Problem Solving – Easier Than You Think

In my professional life, I’ve learned the hard way that if you fail to prepare – you’re preparing to fail.

It’s an age-old idiom but again and again is proven true.

But, to add a little business specificity – it is crucial to prepare in the right ways. Hours and hours can be spent poring over documents, learning all that is needed to be learned so you can make your next move with complete confidence, but if you prioritise the wrong areas then you could be left floundering…

Say, for example, you are planning on moving your business premises. Initial priority areas would be things like costing rent, hauling equipment to the new location, health and safety paperwork, bringing on new staff – all things that are very important in their own rights.

But what happens to your old business premises – will you be haemorrhaging money paying an uncancelled energy contract? Have you sorted a new energy contract for your new location, or will you be left on deemed rates? All common questions with not so commonly known answers.

Continue reading for a plethora of simple fixes and inside tips.

What happens when you move out of your previous business location?

When moving, your current energy contract will cease from the date that you move. This is because business energy contracts are linked to the supply point, when you leave your contract won’t be coming with you. It is not possible to say whether your energy contract will cost more or less at your new premises as it is dependent on a few variables like the suppliers available to you, your meter size, and annual consumption.

If you have chosen to cancel your contract then it may be a good idea to leave any existing direct debits as it’s not uncommon to receive a whacking great final bill. In a blue-sky world, you may even be due a refund if you have overpaid on any of your previous bills – It’s rare, but it happens.

Whatever scenario you find yourself in it is always important to give your energy provider at least a month’s notice of the planned move (as well as the date) to help the transition go as smoothly as possible. It is common for energy suppliers to process your ‘Change of Tenancy’ notice after your moving date, this is simply so they have all the information to bill you accurately.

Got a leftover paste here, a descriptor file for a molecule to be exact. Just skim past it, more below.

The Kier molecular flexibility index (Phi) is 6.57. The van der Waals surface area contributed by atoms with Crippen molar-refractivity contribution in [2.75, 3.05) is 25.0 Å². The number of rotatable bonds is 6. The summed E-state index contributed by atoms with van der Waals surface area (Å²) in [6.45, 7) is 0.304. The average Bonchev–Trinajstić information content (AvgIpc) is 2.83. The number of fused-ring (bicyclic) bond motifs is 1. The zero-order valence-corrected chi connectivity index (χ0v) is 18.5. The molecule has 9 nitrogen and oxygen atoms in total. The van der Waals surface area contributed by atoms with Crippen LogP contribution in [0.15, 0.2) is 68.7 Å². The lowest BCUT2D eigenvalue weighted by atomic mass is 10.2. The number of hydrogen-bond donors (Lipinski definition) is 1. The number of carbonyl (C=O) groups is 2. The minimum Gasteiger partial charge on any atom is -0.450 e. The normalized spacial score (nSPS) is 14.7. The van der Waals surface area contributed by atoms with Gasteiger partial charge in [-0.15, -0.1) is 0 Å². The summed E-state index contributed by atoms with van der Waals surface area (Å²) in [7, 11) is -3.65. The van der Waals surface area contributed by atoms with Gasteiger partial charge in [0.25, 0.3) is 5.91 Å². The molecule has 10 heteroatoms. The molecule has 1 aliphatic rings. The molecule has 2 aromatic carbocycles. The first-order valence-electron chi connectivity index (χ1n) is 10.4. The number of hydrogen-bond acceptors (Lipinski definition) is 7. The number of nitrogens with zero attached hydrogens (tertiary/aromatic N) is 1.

This is all pretty much common sense and tying up loose ends should be the general stance to changing premises. It just streamlines the entire process, meaning you don’t have to deal with boring paperwork when you should be picking the coffee machine for the new break-room. On the day you move out as a rule of thumb, you should really try to take a meter reading from your old premises as well as one from your new one. These should be passed on to your old and new suppliers respectively for accurate final and first bills.

What happens when you move in to a new business premises?

The day has finally come, you grab your coffee and a bite to eat before hopping in the car. Out of habit (and probably a bit of tiredness) you begin your morning commute to your old business location. A swift U-turn and a new address into Google Maps will set you right.

There, you see your new business premises in all of its glory – a sight to behold.

But what now?

Well, energy is likely not first on your first-day agenda but it should definitely be high. If you are continuing with your old supplier at your new premises then you should make sure to let them know of your change in address, as well as the date your lease/ownership begins. This ensures your supplier has the ability to determine whether they already manage the energy supply at your new location.

If this happens to be the case, then you will then be asked if you would like them to supply both gas and electricity. Another rule of thumb is to not fall into the temptation to leave a supply up and running if you are already connected – the chances are that you will end up overpaying for your energy.

In rare circumstances, the current energy supplier may need some form of supporting documentation to clarify that you are the new tenant and are who is responsible for the energy contract. This will usually involve contacting either the previous or incoming tenant for proof of the move, usually in the form of a Premises Licenses or information on current Business Rates.

New premises, new problems

The energy supply has been disconnected at my new premises – what does this mean?

This is nothing to panic about, and is certainly not a result of your failing to prepare.